On Friday Frank Thomas hung up his spikes and began the process of mending any hard feelings with the White Sox. He'll have his number retired in Chicago and probably have his image painted on the outfield wall.
Neither Glavine nor Thomas played in the bigs in 2009 so their clock to Cooperstown started when the 2008 season ended... which means they will be eligible to be elected in 2014, along with Glavine's former teammate Greg Maddux (who retired at the end of 2008.)
So if you have a Hall of Fame vote in the year 2014, know that Sully Baseball is watching you.
I want to see Tom Glavine, Greg Maddux and Frank Thomas to get 100% of the vote on the first ballot.
They are all no brainers.
Glavine won 2 Cy Young Awards. (He would have won more if not for Maddux. Four other times he finished in the top 3 in the Cy Young vote. ) He won 305 games and won 20 games 5 times in an age of bullpen specialists. He pitched for 21+ seasons. And he was the MVP of the 1995 World Series, throwing 8 innings of 1 hit ball as the Braves won their only World Series in Atlanta.
There is no argument against that resume. He's got the stats. He has the longevity. He's got the dominance. He's got the post season honors. And his Cy Young winning season in 1991 helped transform the laughable Braves franchise into a powerhouse.
In an age when winning 300 games is supposed to be impossible, he won 355. He won 4 Cy Youngs in a row. From 1989 to 2000 he was in the top 5 of the Cy Young vote nine times.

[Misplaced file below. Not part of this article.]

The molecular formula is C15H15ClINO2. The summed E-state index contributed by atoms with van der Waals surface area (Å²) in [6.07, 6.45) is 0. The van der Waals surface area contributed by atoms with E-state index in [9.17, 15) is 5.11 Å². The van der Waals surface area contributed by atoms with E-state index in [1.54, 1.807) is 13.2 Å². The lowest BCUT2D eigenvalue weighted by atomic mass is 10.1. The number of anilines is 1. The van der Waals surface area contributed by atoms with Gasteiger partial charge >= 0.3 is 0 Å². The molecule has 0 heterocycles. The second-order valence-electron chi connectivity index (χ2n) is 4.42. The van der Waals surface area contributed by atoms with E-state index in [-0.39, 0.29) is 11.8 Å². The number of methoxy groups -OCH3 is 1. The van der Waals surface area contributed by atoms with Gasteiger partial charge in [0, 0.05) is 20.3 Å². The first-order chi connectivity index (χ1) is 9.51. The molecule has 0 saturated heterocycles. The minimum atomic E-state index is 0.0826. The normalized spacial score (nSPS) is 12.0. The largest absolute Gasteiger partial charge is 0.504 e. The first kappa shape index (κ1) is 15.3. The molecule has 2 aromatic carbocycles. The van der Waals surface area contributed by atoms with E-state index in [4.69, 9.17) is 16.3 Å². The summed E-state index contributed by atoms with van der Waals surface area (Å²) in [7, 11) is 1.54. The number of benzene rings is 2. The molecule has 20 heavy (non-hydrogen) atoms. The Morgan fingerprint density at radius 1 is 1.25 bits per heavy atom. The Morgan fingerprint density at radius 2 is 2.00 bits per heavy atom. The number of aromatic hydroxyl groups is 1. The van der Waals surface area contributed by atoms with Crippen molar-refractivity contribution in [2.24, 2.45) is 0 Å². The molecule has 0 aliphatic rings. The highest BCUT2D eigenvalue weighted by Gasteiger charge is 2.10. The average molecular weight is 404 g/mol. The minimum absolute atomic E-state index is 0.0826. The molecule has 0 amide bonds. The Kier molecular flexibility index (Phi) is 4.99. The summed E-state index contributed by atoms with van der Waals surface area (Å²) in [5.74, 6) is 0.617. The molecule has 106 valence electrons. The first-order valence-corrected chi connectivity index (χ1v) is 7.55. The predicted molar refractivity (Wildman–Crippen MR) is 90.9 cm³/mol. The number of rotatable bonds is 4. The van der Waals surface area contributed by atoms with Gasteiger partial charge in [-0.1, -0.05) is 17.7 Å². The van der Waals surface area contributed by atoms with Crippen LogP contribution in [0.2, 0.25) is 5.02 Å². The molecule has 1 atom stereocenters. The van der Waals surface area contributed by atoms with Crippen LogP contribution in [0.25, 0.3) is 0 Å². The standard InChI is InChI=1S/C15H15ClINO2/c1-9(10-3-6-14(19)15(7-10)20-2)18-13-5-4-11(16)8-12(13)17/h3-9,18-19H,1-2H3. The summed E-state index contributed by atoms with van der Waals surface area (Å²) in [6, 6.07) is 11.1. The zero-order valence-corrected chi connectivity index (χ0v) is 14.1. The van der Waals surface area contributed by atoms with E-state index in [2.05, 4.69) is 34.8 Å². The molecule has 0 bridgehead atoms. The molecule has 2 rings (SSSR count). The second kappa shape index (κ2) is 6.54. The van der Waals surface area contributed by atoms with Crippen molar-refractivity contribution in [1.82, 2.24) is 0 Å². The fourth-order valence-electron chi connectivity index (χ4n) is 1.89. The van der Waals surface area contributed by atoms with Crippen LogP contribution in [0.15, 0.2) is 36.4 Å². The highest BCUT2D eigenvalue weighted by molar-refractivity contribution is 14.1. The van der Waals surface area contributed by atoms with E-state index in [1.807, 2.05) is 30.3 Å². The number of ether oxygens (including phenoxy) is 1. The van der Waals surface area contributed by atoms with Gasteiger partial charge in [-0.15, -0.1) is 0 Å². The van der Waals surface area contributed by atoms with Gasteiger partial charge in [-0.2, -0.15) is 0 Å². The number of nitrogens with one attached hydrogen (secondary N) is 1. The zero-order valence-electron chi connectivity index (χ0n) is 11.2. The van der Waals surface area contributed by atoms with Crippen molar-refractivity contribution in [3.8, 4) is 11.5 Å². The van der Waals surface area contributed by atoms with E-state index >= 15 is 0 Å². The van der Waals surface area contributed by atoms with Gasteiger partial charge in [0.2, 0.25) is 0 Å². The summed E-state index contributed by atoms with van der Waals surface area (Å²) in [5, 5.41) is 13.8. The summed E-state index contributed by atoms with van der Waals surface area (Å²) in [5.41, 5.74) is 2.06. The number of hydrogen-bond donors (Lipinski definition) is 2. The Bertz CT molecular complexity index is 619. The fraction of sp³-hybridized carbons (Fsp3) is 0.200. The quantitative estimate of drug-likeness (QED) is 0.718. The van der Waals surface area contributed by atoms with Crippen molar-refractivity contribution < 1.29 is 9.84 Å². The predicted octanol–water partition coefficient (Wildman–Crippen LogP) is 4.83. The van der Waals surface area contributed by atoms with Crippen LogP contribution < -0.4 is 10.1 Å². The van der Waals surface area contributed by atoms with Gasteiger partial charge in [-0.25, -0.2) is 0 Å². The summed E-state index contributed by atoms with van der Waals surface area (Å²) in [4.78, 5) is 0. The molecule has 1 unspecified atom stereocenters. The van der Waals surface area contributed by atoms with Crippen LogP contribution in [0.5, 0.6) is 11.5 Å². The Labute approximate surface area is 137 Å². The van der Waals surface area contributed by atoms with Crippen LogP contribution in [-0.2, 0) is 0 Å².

No matter what stats you use to judge a pitcher, Maddux dominated. He consistently led the league in wins, ERA, innings pitched and won 18 Gold Gloves. When batters were juicing up, he'd post ERAs under 2.00. He had the best walks to innings pitched percentage in the league nine times. He would consistently have the best adjusted ERA+ in the league. I don't even know what that means, but it impresses me.
The Big Hurt was a top 5 MVP candidate in 1991... and he was a top 5 MVP candidate in 2006. And he picked up a pair of MVPs along the way.
If you like traditional stats, he was consistently a 30-40 home run guy, driving in 100+ runs 11 times and winning a batting title. If you are more of a sabermetrics guy, then he was a big slugger who drew 100 walks 10 times. Four times he finished the season with the highest OPS and four other times finished in the top 5.
He arrived in 1990 when the White Sox were beyond irrelevant and only a few years removed from a proposed move to Tampa. In Thomas' 17 years with the White Sox, he played on 12 teams with winning records including 3 division champs. Ironically the Big Hurt was too hurt to play in the 2005 World Series, but the White Sox progression from also rans to champs began with Thomas.
And oh yeah, he also helped lead Oakland to the ALCS in 2006. And along with Griffey seems to be the only big slugger from this era who wasn't linked to PEDs, which makes his 521 homers seem even more impressive.
What possible argument could ANYONE have against these guys?
What, Maddux didn't get enough saves? Glavine wasn't a good enough hockey player? Thomas appeared in the movie Mr. Baseball, and you didn't like it?
These are three guys who put up the numbers, can be identified with a team and did it over the long haul and without major scandals.
And don't pull the whole "Hey, if Babe Ruth didn't get 100% of the vote than nobody can" nonsense.
Not to go all Susan Powter on you, but we need to stop the insanity.